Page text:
People do still ask, why did you come to Nicaragua for a year. The answer varies, probably because there is no simple answer. There is the short answer – we came because Jonathan was starting a new business. Or the slightly longer version - we found ourselves a little underemployed and decided to take advantage of the fact that we had a house in a much cheaper part of the world. Or the more philosophical – we had the realization that we were raising monolingual children and our life was very far from the international one imagined when we first met. It was our last chance to make our children live with us in a foreign country. Or the truth – I found myself overcome with a desperate desire to leave; to get out of the life I was living which was perfectly satisfying in so many ways, but filled me with dread and loathing in so many others. Jonathan and I took a good look and were very lucky to discover that we had some real options for the best of both worlds, completely going away for a year and returning to the same, but by then hopefully more rewarding, or at least more lucrative, life we had left.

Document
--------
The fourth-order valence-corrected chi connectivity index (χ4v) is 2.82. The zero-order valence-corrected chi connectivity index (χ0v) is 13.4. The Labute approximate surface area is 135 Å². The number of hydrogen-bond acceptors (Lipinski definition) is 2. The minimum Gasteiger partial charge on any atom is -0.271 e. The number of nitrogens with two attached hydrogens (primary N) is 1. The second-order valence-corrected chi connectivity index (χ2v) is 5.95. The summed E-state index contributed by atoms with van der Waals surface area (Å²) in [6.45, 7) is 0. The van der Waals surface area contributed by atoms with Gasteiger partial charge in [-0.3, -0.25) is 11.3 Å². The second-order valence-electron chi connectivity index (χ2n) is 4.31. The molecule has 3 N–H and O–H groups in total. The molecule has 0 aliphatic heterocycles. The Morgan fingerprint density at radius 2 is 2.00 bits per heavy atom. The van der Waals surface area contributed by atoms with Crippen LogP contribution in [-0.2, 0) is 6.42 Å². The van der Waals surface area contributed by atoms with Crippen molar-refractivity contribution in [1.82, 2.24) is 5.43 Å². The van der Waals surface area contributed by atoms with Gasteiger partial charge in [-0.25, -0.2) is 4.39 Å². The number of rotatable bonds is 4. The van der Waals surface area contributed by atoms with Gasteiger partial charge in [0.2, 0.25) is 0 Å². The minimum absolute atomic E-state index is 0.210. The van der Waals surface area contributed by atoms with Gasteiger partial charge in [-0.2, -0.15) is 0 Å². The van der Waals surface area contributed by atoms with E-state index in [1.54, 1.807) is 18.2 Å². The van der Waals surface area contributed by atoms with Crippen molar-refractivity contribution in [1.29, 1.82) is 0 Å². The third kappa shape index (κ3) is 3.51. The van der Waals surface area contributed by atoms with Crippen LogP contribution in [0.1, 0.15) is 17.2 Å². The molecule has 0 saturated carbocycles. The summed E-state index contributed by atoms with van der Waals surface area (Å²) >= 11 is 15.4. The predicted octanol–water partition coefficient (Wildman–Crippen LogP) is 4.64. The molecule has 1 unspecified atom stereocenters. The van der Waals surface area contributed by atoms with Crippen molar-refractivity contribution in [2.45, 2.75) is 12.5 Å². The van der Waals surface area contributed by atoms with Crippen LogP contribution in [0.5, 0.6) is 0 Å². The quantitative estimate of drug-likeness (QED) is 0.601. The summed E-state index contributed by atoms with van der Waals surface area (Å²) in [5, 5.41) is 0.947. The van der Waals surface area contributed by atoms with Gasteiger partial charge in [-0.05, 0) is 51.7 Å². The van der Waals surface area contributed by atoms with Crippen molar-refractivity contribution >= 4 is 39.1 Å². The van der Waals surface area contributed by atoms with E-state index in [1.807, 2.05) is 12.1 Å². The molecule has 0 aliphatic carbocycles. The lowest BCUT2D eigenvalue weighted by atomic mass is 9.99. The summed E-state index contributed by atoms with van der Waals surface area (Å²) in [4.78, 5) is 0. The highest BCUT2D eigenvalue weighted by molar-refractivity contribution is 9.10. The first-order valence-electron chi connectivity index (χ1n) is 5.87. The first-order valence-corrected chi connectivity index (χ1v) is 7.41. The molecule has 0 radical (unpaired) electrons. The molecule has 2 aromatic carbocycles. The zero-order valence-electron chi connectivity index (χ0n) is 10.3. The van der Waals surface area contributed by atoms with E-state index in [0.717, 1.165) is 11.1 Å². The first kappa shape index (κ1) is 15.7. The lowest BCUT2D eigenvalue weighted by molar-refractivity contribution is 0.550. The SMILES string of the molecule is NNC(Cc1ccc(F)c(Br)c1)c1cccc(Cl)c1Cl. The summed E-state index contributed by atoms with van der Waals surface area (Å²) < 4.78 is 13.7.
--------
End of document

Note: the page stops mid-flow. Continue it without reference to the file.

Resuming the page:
Our greatest moments of happiness have always been far away from home but snuggly intact with our family; it was a dream we couldn’t defer. We assigned greater meaning to it – exposing our children to the developing world (they now have no patience for poor people) developing real job opportunities for Bottom of the Pyramid families (despite the fact that the powers that be don’t seems to care about real job opportunities) putting a year of work into working out how social entrepreneurship plays out in the real world on a scale that can make a difference (it doesn’t really). But the real reason was pure indulgence. We left because we could. We wanted to leave the gray skies, unhappy jobs, money anxiety we had last year and feel warm and happy and rich again. We just wanted to escape.

The escape wasn’t easy. We had to disentangle ourselves from thousands of things while making sure everything would be set for our return. Then we had to entangle ourselves to a thousand things here. It’s cheap, but our earnings still didn’t support our lifestyle until last month when Jonathan got a paycheck for the first time in a year. But we are living very lavishly.

Would we do it again? In a heart beat.

Running (you are warned)

I am finally running a decent amount again. It took an upcoming half marathon (thankfully up in much cooler Jinotega) to get me back to some semblance of discipline. I’ve been running with three friends in their mid twenties, children really. I can keep up, but I notice that they improve much faster. I told Clara Isabelle about the runner’s world personalized work out schedule because she is training for the Berlin Marathon in the fall. I feel like a drug pusher. Now she is trying to find a 100 meter incline in Granada to do hill repeats. Her runs have turned into workouts.